How to Add a Column to a Table in Google BigQuery

Data Tutorial

While the potential alterations made to the schema of a table in Google BigQuery are fairly limited, there are a essentially two types of changes you are allowed to perform. You may add a new NULLABLE or REPEATED column, or you may alter an existing column’s mode (from REQUIRED to NULLABLE). Beyond that, BigQuery does not allow many other changes, such as column removal or renaming (though these can be performed indirectly by copying the columns you wish to retain to a new table, destroying the original, then creating a replacement table with the new data).

For the time being we’ll go over the methods for adding a new column to a table in this tutorial.

Adding a Column via the WebUI

Adding a column through the BigQuery WebUI is a very simple process:

  • Open the BigQuery WebUI.
  • Select the project, dataset, and finally table you wish to alter.
  • Click the Add New Fields button.
  • For each field you wish to add, enter the name, select the type, and alter the mode (if necessary).
  • Once complete, click the Add to Table button to finalize your updates.

Adding Nested Records

For more complex schema additions such as nested fields within a Record type field, click the + symbol next to the Record type selection box. Now the new field box that was added will be nested within the Record field above.

Adding a Column via the API

To update a table and add a new column using the BigQuery API, you have two options for which method to utilize: Tables.patch or Tables.update. Tables.patch only updates the fields that are added/modified, whereas Tables.update replaces the entire table resource with the new schema you provided. Therefore, in almost all cases, Tables.patch is the preferred method.

As with all API calls in BigQuery, the key is formatting your configuration string appropriately before submitting it to the API method. In this case, the call to Tables.patch requires the full table schema be supplied, which just contains the fields list, which is a list of fields containing name, mode, and type values.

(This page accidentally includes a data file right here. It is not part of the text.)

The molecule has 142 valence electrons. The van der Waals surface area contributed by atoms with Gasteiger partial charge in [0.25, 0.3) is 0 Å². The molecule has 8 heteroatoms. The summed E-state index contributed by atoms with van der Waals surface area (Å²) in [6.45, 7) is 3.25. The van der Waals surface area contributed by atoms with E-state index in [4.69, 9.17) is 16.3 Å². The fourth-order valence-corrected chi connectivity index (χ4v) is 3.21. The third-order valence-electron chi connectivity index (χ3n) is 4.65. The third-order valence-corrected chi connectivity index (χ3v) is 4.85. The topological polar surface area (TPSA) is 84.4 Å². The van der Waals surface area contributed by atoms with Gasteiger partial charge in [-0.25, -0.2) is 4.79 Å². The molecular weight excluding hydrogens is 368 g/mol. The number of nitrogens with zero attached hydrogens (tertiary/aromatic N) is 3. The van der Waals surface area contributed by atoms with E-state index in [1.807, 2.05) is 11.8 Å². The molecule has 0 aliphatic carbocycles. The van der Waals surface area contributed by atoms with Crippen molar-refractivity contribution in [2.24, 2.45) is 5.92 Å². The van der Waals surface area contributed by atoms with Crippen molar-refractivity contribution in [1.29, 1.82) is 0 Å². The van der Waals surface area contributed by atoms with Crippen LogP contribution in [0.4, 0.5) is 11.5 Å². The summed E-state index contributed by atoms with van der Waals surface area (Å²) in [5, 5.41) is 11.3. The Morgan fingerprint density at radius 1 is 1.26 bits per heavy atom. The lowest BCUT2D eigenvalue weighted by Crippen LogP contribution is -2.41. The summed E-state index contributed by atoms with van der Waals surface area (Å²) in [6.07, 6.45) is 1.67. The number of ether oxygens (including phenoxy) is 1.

The important thing to note is that whether you are adding columns or just updating modes for existing columns, you must supply the full schema to the API call.

For example, we have the simple melville table with a few existing fields: BookMeta_Title, BookMeta_Date, BookMeta_Creator, BookMeta_Language, and BookMeta_Publisher. We want to add a last_updated field of the TIMESTAMP type, so our entire configuration script for the API looks like this:

{
  "schema": {
    "fields": [
      {
        "mode": "NULLABLE",
        "name": "BookMeta_Title",
        "type": "STRING"
      },
      {
        "mode": "NULLABLE",
        "name": "BookMeta_Date",
        "type": "TIMESTAMP"
      },
      {
        "mode": "NULLABLE",
        "name": "BookMeta_Creator",
        "type": "STRING"
      },
      {
        "mode": "NULLABLE",
        "name": "BookMeta_Language",
        "type": "STRING"
      },
      {
        "mode": "NULLABLE",
        "name": "BookMeta_Publisher",
        "type": "STRING"
      },
      {
        "mode": "NULLABLE",
        "name": "last_updated",
        "type": "TIMESTAMP"
      }
    ]
  }
}

In essence, all we’ve done is listed all the existing fields exactly, then added our new last_updated field to the bottom. Once submitted via the API patch call, we get the expected result:

{
 "kind": "bigquery#table",
 "etag": "\"T7tifokHjXTVbjJPVpstHNnQ7nk/MTQ2OTMyMzMyOTIxMQ\"",
 "id": "bookstore-1382:exports.melville",
 "selfLink": "https://www.googleapis.com/bigquery/v2/projects/bookstore-1382/datasets/exports/tables/melville",
 "tableReference": {
  "projectId": "bookstore-1382",
  "datasetId": "exports",
  "tableId": "melville"
 },
 "schema": {
  "fields": [
   {
    "name": "BookMeta_Title",
    "type": "STRING",
    "mode": "NULLABLE"
   },
   {
    "name": "BookMeta_Date",
    "type": "TIMESTAMP",
    "mode": "NULLABLE"
   },
   {
    "name": "BookMeta_Creator",
    "type": "STRING",
    "mode": "NULLABLE"
   },
   {
    "name": "BookMeta_Language",
    "type": "STRING",
    "mode": "NULLABLE"
   },
   {
    "name": "BookMeta_Publisher",
    "type": "STRING",
    "mode": "NULLABLE"
   },
   {
    "name": "last_updated",
    "type": "TIMESTAMP",
    "mode": "NULLABLE"
   }
  ]
 },
 "numBytes": "1344",
 "numLongTermBytes": "0",
 "numRows": "12",
 "creationTime": "1469323329211",
 "lastModifiedTime": "1469323329211",
 "type": "TABLE"
}

And sure enough the table schema now has our new field added on!